In the first year of the training program, residency training goals will, in general, be the same as those articulated for adult neurology residents. The primary focus of the first year of training is to learn clinical neurology and to demonstrate this ability by taking a neurological history and performing a neurological examination competently. Fellows are also expected to acquire basic ability at neuroanatomic localization and to become familiar with the basics of diagnosis and treatment of common neurological problems, and to begin to gain exposure to uncommon neurological problems. In addition, first year fellows should gain basic knowledge of the use and interpretation of neuroimaging studies, basic knowledge of the appropriate use of electroencephalography, basic knowledge of the use of other neurodiagnostic and laboratory studies, skill in the performance of lumbar puncture, and basic knowledge of the interpretation of cerebrospinal fluid results.
During the second year of training, the focus is to learn clinical pediatric neurology and to be able to take a comprehensive, age-appropriate neurodevelopmental history. Fellows should do this by learning how to perform an age- and developmental-stage appropriate neurological examination comprehensively and accurately and be able to apply principles of neuroanatomic localization. In the second year, fellows will also become familiar with the diagnosis and treatment of common childhood neurological problems in the in-patient and out-patient setting and in doing so will learn about the appropriate use and interpretation of neurodiagnostic and laboratory studies in children.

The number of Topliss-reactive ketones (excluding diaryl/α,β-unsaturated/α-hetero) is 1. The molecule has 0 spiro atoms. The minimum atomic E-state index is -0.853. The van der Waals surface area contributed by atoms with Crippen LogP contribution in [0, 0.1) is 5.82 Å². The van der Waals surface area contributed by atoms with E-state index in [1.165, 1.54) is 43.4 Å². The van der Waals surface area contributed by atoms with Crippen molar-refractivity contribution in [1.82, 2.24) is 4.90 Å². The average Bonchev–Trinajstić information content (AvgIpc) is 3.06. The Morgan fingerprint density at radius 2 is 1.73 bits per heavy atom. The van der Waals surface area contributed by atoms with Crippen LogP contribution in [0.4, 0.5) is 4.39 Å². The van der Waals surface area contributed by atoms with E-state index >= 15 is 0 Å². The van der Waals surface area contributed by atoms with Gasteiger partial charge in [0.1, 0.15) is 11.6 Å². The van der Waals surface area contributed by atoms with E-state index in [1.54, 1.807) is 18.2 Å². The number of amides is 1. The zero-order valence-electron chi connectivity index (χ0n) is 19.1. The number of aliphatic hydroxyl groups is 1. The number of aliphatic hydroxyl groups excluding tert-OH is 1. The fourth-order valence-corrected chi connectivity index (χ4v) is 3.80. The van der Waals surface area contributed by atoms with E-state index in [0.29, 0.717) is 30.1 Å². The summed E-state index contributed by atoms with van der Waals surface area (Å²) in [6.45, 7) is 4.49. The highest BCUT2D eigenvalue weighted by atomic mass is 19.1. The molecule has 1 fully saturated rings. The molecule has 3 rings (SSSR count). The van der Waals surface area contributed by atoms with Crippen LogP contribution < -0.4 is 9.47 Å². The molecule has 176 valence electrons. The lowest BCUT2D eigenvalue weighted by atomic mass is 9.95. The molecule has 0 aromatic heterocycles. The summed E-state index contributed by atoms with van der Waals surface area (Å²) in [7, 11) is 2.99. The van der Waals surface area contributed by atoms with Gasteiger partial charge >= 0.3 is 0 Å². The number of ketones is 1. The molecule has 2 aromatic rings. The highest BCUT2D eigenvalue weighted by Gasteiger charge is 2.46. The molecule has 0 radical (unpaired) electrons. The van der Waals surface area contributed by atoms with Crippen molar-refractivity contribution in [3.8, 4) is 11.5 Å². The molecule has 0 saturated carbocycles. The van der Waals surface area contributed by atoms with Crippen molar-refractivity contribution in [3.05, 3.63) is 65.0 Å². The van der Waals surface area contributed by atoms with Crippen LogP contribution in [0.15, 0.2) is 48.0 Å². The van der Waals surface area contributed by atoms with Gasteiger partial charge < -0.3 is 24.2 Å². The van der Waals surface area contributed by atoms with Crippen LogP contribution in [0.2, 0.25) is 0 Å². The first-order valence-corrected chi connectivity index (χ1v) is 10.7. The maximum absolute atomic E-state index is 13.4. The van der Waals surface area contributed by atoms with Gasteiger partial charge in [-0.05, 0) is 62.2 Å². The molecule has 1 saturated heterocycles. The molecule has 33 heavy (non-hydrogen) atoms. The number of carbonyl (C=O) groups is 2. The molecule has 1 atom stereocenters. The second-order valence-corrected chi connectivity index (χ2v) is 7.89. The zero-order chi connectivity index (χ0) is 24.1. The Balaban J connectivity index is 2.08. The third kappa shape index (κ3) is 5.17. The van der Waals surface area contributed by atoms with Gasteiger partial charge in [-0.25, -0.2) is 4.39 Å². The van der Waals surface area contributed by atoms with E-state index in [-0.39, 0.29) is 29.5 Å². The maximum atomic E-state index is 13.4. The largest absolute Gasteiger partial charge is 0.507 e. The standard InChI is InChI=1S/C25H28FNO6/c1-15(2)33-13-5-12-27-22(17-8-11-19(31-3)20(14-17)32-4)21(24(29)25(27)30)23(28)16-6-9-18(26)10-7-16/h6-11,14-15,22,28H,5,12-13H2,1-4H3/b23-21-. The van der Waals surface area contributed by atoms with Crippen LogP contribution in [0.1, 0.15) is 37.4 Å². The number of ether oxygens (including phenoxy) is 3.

In the third year of training, the primary goal is to learn clinical pediatric neurology. Fellows must also aim to further refine skills in obtaining a comprehensive neuro-developmental history and performing a neurological examination in children of all ages and to have sufficient skills in general pediatrics to be able to integrate relevant developmental, behavioral and medical issues into the neurological evaluation. In the third year of training, fellows will also strive to be familiar with the diagnosis and treatment of common childhood neurological problems and to develop a growing awareness of many rare pediatric neurological disorders and to be competent at managing most common pediatric neurological problems independently. As a mature fellow in the third year, it is important to recognize situations where referral to a consultant neurologist with more specialized expertise would be beneficial, and to gain expertise in identifying and consulting with such specialists, locally and nationally. Finally, third year fellows will improve skills in the interpretation of EEG's and neuroimaging studies and demonstrate to be skilled in the interpretation of cerebrospinal fluid analyses in children of different ages. As a Pediatric Neurology fellow, the trainees must also learn more about child psychiatry, pediatric rehabilitation, and pediatric neurosurgery, in areas in which these disciplines intersect with pediatric neurology practice.